Saudi Arabia

Op-Ed

A Royal Pain

Author: Fred Kaplan
Slate

Fred Kaplan argues that Saudi Arabia's differences with the Obama administration are tied to the kingdom's weakening position in the world.

See more in Saudi Arabia; Politics and Strategy

Op-Ed

Saudi Fears and Mysteries

Author: Leslie H. Gelb
Daily Beast

With the Saudi's threatening to "shift" from their American-cnetric policy, Washington is quietly trying to figure out whether Riyadh is spooked by Obama or is trying to spooke him into clearly defining U.S. policy in the Mideast, says Leslie H. Gelb.

See more in Saudi Arabia; United States; Politics and Strategy

Must Read

Carnegie: What to Make of Saudi Hand-Wringing

Author: Frederic Wehrey

This absence of clear unanimity in the Gulf, combined with the momentum of U.S.-Iranian talks, leave Riyadh few options. Moving forward, it is likely to follow in the broad wake of U.S. policy, but with a greater preference for hedging. It may pursue multiple, overlapping policy initiatives as a form of insurance, some of which may clash with U.S. strategies and goals.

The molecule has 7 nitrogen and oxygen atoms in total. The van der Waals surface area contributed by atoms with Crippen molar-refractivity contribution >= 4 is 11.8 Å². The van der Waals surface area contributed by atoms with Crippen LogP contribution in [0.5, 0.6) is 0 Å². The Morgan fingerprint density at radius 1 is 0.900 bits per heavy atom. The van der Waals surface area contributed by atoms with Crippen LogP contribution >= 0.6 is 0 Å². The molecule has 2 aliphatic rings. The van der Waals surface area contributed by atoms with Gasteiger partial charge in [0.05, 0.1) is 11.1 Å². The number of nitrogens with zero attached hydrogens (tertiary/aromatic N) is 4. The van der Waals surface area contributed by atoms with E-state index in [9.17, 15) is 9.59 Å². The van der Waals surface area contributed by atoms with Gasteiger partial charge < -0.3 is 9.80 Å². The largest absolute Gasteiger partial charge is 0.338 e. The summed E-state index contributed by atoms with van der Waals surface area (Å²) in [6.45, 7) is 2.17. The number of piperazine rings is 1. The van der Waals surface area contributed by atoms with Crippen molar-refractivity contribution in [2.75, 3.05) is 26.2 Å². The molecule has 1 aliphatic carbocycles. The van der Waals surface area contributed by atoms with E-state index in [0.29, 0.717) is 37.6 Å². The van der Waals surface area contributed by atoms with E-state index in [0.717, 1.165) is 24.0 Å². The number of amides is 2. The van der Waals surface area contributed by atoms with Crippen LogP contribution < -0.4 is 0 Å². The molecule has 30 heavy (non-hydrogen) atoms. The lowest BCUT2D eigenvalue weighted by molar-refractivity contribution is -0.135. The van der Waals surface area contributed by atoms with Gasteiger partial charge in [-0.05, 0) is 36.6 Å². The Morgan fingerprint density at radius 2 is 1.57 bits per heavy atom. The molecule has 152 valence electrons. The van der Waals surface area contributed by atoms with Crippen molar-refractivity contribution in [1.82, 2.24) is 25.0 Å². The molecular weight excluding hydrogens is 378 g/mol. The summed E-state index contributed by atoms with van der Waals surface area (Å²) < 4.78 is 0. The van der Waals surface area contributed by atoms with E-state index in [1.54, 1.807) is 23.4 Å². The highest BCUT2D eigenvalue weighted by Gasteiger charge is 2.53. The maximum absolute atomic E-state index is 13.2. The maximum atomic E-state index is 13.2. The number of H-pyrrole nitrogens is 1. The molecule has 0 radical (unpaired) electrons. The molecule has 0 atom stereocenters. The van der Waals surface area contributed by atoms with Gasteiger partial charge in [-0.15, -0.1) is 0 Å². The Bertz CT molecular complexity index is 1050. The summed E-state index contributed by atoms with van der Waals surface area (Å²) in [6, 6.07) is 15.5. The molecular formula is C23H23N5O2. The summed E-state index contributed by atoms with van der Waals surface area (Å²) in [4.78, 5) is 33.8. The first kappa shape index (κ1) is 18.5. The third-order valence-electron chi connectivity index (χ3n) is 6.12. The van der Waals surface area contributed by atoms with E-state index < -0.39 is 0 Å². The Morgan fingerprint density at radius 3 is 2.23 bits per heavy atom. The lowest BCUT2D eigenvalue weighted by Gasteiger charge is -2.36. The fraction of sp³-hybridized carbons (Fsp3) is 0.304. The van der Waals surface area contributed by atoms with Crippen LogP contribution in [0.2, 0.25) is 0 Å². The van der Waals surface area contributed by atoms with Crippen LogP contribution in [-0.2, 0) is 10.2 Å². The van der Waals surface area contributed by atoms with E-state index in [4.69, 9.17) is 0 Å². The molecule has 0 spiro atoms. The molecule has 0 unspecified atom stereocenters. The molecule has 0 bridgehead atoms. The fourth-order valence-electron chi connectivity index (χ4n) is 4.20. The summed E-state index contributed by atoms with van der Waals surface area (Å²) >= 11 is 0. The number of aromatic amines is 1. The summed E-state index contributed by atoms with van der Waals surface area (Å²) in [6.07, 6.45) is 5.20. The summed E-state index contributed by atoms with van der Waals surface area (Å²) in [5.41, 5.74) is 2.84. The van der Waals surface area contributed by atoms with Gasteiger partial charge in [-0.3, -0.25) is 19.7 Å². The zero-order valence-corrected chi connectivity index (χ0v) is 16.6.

See more in Saudi Arabia; Nonproliferation, Arms Control, and Disarmament

Ask CFR Experts

What does the generational shift of leadership in Saudi Arabia mean for the United States?

Asked by Matthew Rodrigues, from The George Washington University

Since the 1953 death of Saudi Arabia's eponymous founder, King Abdul-Aziz bin Saud, the country has been ruled by his sons. There will eventually be a shift in power to the next generation, but despite—or perhaps because of—the turmoil spreading across the region, that shift does not appear imminent.

Read full answer

See more in Saudi Arabia; Elections

News Release

U.S.-Saudi Relationship Increasingly Strained, says CFR Report

The U.S.-Saudi relationship has become strained by increasing mistrust and misunderstanding—most recently over Egypt and Bahrain—and gone are the old foundations of the informal alliance: the Cold War and U.S. operation of Riyadh's oil fields. This is the judgment of F. Gregory Gause III of the University of Vermont, in Saudi Arabia in the New Middle East. The two countries can no longer expect to act in close concert, and the United States should recast the relationship as transactional, one based on cooperation when interests dictate, he argues.

See more in Saudi Arabia; Politics and Strategy; United States